The county and city of Miami will fulfill their obligation to build and operate what is now called the Historic Civil Rights Museum at Virginia Key Beach Park A concerted effort is being made with my office and the city including Miami Mayor Francis Suarez and Commissioners Keon Hardemon and Ken Russell to unlock the county’s $15.5 million general obligation bond and $5.5 million from the county’s Convention Development Tax funds to construct the museum.
At the city of Miami June 13 Commission meeting, a resolution will come before the board for its approval that the city will handle the operating expenses of the museum in the event of a revenue shortfall beginning in 2021. This will allow the Virginia Key Beach Park Trust to access the county’s funds for construction. Given that it will take several years to complete construction, the county should have, at the very least, provided the Trust with funds for the planning phase, which does not incur operating costs. Nonetheless, this will finally be resolved in the coming months.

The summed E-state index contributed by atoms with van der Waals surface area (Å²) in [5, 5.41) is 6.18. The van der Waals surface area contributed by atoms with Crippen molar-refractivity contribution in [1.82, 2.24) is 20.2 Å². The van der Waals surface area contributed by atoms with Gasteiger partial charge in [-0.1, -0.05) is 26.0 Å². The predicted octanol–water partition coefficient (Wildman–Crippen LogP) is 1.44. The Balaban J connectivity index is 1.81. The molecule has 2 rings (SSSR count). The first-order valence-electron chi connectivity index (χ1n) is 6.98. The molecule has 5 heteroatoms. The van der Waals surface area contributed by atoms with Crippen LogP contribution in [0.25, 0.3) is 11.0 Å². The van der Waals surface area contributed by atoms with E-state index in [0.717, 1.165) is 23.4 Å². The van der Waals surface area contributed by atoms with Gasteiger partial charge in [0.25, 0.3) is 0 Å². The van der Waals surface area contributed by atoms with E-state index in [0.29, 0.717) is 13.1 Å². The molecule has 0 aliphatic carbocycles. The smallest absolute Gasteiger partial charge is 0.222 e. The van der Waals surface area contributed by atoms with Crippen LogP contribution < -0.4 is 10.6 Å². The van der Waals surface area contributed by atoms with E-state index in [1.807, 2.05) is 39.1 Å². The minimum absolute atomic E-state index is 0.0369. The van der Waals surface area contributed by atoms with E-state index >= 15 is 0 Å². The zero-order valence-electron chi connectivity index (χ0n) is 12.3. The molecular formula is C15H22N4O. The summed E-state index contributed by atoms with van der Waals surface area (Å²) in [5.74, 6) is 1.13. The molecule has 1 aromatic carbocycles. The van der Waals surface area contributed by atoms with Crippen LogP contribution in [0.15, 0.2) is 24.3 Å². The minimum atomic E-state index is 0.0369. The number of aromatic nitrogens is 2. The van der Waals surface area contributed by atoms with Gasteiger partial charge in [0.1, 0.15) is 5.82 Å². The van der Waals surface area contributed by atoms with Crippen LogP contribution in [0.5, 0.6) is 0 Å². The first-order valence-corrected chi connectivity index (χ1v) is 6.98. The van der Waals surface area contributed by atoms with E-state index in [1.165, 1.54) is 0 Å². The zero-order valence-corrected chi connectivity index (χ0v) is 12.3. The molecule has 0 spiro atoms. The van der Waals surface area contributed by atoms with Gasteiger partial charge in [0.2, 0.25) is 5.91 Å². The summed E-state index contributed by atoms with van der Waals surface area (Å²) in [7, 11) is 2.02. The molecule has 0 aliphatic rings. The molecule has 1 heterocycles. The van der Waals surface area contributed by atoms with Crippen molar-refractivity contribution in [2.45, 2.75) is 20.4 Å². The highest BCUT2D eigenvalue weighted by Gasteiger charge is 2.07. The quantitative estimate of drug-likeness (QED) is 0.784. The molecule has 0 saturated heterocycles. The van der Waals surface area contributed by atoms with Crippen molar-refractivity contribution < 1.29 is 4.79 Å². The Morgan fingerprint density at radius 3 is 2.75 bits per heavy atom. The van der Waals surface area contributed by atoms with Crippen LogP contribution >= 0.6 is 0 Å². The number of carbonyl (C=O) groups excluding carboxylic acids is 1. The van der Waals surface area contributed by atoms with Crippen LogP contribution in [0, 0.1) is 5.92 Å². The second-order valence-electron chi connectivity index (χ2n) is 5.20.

The Historic Civil Rights Museum is a legacy that should have been fulfilled a decade ago. I allocated $125,000 from my current budget and will do so again next fiscal year if the county bucks its head to allocate funds. An additional $1 million was obtained from this year’s Ultra Music Festival along with a commitment from Francis Suarez of the city’s ongoing support.
Be assured, the Historic Civil Rights Museum will not be slowed down with the exit of Ultra from Miami. With the new administration in 2020, projects will be able to move forward.
Commissioner Xavier L. Suarez, District 7